The Truckload Carriers Association announced Jose Nuñez of Homosassa, Fla., as its latest Highway Angel. The former firefighter, a professional truck driver for 26 years, works for Taylor Truck Line of Northfield, Minn.
On July 5, at about 7 p.m., Nuñez was travelling on I-10 westbound near the Okaloosa-Santa Rosa county line in Florida, on his way to make a delivery. As he pulled over a hill, he saw a van that had just rolled over 3-4 times and was coming to a stop upside down. He pulled off the road, put on his flashers, and ran across the highway to help.
At the scene, he saw that one of the men — the passenger — was lying on the edge of the van with his face buried in the dirt. Nuñez sensed that his neck was broken and that he was probably dead. He decided to focus his attention on the driver, who was still alive, but trapped and screaming for help. Nuñez could not open the jammed doors, so returned to his truck and got a crowbar.
He was still unable to get the doors open. To better access the driver, he used the crowbar to break one of the windows. He crawled inside and saw that the man had a gash on his head and cuts on his arms from all the broken glass. He was bleeding badly. His left leg appeared to be broken and was twisted up inside the crushed dashboard. Nuñez cut the driver’s seatbelt, and the man dropped into his arms. All the while, he was yelling things like, “Get me out of here! I don’t want to die!”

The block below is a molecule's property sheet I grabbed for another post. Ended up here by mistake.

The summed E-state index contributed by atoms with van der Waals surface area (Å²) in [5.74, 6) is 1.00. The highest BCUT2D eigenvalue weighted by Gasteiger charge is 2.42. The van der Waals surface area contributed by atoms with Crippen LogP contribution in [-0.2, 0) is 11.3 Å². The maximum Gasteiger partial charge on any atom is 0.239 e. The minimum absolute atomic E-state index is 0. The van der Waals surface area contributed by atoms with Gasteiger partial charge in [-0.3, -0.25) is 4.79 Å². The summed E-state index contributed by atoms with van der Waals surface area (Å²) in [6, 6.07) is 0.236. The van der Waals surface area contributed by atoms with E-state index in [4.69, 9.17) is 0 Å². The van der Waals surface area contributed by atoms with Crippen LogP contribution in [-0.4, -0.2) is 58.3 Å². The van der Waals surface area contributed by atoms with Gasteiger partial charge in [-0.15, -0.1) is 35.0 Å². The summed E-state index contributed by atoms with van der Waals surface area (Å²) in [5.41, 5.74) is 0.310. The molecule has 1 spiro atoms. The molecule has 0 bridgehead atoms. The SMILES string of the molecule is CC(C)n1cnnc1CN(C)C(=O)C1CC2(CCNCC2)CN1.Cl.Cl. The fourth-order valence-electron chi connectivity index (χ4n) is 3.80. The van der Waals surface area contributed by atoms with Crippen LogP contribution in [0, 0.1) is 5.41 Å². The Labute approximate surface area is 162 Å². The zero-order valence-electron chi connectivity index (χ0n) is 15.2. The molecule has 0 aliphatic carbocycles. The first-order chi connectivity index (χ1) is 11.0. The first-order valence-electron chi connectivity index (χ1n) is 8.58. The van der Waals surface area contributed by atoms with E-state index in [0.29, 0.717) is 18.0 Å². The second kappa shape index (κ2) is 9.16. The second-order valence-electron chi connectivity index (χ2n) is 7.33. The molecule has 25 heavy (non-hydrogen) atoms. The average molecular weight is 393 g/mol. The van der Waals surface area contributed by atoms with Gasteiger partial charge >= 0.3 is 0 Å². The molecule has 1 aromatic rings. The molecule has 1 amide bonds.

By now, several motorists had stopped, and a husband and wife approached to help. Nuñez held onto the man and crawled partially out of the vehicle with him, accepting assistance from the husband to move him completely out. The smell of gasoline was in the air, so they made sure to bring the injured motorist a short distance from the van just in case it should catch on fire. Meanwhile, the wife had called 911. Nuñez stayed until first responders arrived and provided a statement before continuing on to make his delivery.
He would later learn that the passenger had indeed died, and the driver, who may have been intoxicated, was airlifted to a hospital and was expected to recover. An officer from the Florida Highway Patrol later wrote an e-mail to Taylor Truck Line thanking Nuñez for his assistance.
Nuñez, a former captain in a volunteer fire department for over 10 years, says that this is not the first time he has been involved in extracting someone from a dangerous situation. “I’m always aware of my surroundings and everything that’s happening out there on the road,” he said. “It’s instinct, I guess.”
For his good deed, TCA presented Nuñez with a certificate, patch, lapel pin and truck decal. Taylor Truck Line also received a certificate acknowledging that one of its drivers is a Highway Angel.
Since the program’s inception in August 1997, hundreds of drivers have been recognized as Highway Angels for the unusual kindness, courtesy, and courage they have shown others while on the job.